Category Archives: Blues

Bluesman Charlie Patton

Bluesman Charlie Patton

Bluesman Charlie Patton

Rattlesnake Blues by Charlie Patton

Bluesman Charlie Patton

It is a too often an embarrassing  occurrence with me that I “discover” something  important that has sat in front of me for decades.

A recent morning while listening to the radio, the DJ referred to a movie on Amazon called “Rumble: The Indians Who Rocked the World.”  I have Amazon. I watched the movie that day.

Astounding.

Bluesman Charlie Patton

Blurred origins

Trying to pin down who the originator of this or that musical genre  often leads to a lively discussion.  Who gets credit for American blues? And what were their influences?

Great music is filled with emotion and we humans–filled with emotion–have always had music. How it sounds is influenced by the place we live, the time we are a part of, the instruments around us, and other factors.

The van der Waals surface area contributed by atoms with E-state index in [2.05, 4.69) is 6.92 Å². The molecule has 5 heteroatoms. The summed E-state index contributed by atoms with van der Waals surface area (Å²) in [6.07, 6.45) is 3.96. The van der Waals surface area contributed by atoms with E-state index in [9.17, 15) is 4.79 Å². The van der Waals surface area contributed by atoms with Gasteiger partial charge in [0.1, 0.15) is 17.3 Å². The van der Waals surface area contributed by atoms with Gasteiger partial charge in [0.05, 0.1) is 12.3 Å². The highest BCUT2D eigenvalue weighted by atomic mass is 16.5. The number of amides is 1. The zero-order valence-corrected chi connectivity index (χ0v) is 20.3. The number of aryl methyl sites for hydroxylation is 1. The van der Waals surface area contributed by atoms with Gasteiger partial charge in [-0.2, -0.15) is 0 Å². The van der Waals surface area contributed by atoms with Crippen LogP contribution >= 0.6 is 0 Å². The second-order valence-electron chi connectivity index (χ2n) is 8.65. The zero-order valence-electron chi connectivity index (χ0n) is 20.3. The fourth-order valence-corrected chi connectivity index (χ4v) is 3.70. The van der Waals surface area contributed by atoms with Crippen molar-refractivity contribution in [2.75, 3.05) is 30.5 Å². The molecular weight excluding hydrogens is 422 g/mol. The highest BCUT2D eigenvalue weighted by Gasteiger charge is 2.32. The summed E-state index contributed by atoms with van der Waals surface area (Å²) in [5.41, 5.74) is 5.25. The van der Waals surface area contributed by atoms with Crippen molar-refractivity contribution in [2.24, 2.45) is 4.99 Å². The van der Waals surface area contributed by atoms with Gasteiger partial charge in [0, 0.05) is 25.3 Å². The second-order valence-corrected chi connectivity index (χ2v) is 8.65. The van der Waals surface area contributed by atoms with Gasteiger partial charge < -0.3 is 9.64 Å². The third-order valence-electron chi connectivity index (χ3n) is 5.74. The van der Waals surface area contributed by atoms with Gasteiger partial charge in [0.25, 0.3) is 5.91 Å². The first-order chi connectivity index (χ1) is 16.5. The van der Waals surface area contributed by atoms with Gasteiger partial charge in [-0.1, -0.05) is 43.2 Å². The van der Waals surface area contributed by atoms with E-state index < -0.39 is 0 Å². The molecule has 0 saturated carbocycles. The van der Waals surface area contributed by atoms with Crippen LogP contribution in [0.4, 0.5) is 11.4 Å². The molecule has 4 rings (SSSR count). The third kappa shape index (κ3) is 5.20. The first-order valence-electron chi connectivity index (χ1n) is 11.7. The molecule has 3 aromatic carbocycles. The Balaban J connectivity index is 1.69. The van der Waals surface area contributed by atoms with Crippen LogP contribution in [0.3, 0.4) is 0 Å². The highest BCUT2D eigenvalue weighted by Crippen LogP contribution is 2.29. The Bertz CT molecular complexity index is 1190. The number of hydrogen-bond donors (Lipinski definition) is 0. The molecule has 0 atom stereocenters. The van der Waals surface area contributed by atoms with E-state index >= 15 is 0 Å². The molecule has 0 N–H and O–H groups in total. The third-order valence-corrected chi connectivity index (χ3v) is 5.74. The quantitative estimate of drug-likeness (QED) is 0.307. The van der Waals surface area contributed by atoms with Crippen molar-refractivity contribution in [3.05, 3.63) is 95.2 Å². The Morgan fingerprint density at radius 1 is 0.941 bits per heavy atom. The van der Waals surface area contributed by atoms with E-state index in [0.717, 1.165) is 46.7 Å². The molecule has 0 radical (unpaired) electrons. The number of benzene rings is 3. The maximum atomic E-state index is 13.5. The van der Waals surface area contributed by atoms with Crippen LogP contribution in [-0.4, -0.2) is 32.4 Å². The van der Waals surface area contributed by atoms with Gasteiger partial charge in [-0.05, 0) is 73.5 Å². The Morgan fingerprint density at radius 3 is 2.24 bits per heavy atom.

We humans also like to keep things simple and as a result we too often pigeon-hole a musician because their fame stemmed from just one aspect of their art.

Charlie (or Charley) Patton was much more than just a blues singer, or more specifically, a Delta Blues singer.

Bluesman Charlie Patton

Delta Blues

In the movie, John Troutman, American Music Historian, says, “…blues buffs, blues scholars, although they can’t really agree on anything,  if they were forced into a room when they had to identify…the most important singularly important blues guitarist, singer, songwriter, the whole package, the greatest one there ever was in the early 20th century…they’d probably say Charlie Patton.”